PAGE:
Israel already had several weapons in 1970 and chose not to sign the NPT. So it is not in violation of it. And it is not subject to IAEA inspection.

Indeed, Israel's nuclear weapons are exactly as legal under international law as those of the US.

Iran, on the other hand, did sign the NPT. It is required to permit IAEA inspections of its nuclear installations, and the IAEA has determined that Iran is probably developing weapons in violation of the treaty, but Iran insists that its project is entirely for peaceful purposes. Nobody honestly believes that.

North Korea, which has tested (it's not clear how successfully) a weapon was a party to the NPT, but withdrew from it. Two other nuclear states — India and Pakistan — did not sign the treaty and so are not bound by it.

Israel has always suggested — but not stated explicitly, since it has never admitted to possessing nuclear weapons — that they would only be used defensively and only when there was no alternative. The closest it may have come to doing so was in the early stages of the 1973 war, when there was a possibility of enemy penetration into Israel beyond the pre-1967 borders. Some believe that Israel armed some weapons in the knowledge that the US and USSR would detect this, both as a deterrent to intervention by the USSR and a spur to the US to resupply Israel with conventional weapons.

In 1991, it's said that weapons were put on alert in the event that Saddam would fire Scuds with chemical warheads at Israel (he did not). Syria also has a large quantity of chemical warheads which have not been used, probably from fear of nuclear retaliation.

The IDF has multiple delivery systems, which include submarine-launched cruise missiles and IRBM/ICBM's in hardened land installations, giving it a second-strike capability. As I wrote yesterday, an Iranian nuclear attack on Israel, no matter how 'successful', would trigger a response that would in essence eliminate Iran as a modern state. Israel's missiles can also reach far beyond the Middle East, a fact which was highly relevant during the period that the USSR was supporting the Arab nations.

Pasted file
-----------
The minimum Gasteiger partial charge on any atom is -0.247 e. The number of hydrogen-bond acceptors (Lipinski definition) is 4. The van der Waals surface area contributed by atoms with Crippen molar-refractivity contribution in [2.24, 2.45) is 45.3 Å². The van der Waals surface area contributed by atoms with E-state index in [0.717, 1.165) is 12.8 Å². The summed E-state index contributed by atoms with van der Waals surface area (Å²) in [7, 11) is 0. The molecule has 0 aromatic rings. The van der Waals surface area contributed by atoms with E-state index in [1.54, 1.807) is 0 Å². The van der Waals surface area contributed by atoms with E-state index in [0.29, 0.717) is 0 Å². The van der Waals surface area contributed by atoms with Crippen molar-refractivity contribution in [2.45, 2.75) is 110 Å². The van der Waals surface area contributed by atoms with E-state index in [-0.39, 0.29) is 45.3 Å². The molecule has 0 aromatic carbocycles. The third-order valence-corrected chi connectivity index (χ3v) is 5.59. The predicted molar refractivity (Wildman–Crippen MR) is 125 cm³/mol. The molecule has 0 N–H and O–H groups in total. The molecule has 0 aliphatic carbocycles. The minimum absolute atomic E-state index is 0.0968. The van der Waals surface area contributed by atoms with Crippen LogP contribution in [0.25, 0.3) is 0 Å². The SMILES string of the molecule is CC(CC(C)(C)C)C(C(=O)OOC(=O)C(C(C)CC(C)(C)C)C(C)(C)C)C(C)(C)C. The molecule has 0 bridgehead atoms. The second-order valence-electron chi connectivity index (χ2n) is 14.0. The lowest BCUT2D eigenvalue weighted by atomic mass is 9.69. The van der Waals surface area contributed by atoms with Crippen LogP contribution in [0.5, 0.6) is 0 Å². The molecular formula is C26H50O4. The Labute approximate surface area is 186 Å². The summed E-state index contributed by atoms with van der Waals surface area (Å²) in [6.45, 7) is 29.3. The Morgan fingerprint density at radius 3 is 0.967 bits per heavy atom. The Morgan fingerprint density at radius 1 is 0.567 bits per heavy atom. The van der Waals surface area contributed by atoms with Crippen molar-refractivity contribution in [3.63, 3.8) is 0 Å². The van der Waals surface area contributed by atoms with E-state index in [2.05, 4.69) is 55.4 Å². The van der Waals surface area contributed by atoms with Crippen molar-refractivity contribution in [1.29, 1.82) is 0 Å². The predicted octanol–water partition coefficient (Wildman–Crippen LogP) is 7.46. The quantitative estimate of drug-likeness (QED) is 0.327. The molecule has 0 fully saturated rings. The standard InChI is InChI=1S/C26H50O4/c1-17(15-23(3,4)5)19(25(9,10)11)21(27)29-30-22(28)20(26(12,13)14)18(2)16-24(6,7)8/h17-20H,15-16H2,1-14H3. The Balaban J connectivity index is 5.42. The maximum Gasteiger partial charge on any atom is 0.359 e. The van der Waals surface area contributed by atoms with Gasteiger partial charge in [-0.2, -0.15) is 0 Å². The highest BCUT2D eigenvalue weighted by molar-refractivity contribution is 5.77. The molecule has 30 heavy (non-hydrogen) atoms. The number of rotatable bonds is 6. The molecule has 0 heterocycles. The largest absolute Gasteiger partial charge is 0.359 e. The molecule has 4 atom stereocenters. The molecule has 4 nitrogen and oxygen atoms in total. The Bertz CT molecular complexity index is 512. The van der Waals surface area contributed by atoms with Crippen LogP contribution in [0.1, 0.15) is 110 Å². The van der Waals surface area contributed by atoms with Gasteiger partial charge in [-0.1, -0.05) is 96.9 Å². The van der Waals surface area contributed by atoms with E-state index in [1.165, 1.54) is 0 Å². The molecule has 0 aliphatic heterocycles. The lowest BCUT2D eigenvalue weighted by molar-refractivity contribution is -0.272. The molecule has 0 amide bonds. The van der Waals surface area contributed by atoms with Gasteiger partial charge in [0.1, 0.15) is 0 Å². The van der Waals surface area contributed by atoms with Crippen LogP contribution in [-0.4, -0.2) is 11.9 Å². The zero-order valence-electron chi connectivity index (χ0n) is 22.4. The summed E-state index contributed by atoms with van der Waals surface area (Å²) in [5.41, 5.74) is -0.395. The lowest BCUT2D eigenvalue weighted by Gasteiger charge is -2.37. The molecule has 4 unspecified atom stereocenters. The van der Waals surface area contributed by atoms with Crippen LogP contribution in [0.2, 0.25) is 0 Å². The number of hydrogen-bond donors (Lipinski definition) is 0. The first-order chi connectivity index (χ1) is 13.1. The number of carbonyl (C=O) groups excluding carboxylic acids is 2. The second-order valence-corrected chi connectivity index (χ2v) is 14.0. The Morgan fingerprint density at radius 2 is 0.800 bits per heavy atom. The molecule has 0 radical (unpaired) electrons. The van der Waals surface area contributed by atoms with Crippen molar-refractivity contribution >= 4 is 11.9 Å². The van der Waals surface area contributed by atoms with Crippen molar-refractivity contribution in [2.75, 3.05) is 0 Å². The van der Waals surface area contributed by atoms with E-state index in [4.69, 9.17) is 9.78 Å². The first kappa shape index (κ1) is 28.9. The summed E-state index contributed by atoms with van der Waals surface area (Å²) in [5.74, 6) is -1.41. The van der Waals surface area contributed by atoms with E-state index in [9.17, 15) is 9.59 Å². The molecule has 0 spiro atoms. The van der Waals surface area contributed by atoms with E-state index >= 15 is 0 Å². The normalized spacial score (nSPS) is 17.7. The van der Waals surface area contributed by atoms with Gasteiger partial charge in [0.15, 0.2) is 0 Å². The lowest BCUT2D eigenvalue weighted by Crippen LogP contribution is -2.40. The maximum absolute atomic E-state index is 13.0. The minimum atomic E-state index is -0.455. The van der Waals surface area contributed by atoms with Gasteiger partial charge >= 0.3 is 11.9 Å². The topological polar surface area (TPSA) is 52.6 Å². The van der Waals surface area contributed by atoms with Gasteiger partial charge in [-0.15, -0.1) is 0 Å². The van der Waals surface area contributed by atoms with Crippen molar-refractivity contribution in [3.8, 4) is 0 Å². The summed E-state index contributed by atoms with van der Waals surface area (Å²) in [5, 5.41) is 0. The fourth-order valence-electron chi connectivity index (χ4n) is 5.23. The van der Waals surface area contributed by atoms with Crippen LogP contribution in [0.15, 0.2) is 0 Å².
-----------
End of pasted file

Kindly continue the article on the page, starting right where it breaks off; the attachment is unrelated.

One might say that the form that the Mideast conflict has taken since 1973 — a low-intensity war involving non-state proxies and terrorism combined with stepped-up political and economic pressure — has been determined by the presence of Israel's nuclear deterrent. Not good, but better than the alternative.

So it's not surprising that Israel's enemies have recently begun a diplomatic campaign for Israel to sign the NPT, to declare the Mideast a 'nuclear-free zone', etc.

Bad idea. Israel's nuclear weapons are probably the most 'pro-peace' factor in the entire Mideast equation. Probably the best policy for Israel is to continue its policy of official ambiguity along with continued development of low-fallout nuclear weapons technology — i.e., neutron weapons, electromagnetic pulse weapons, etc.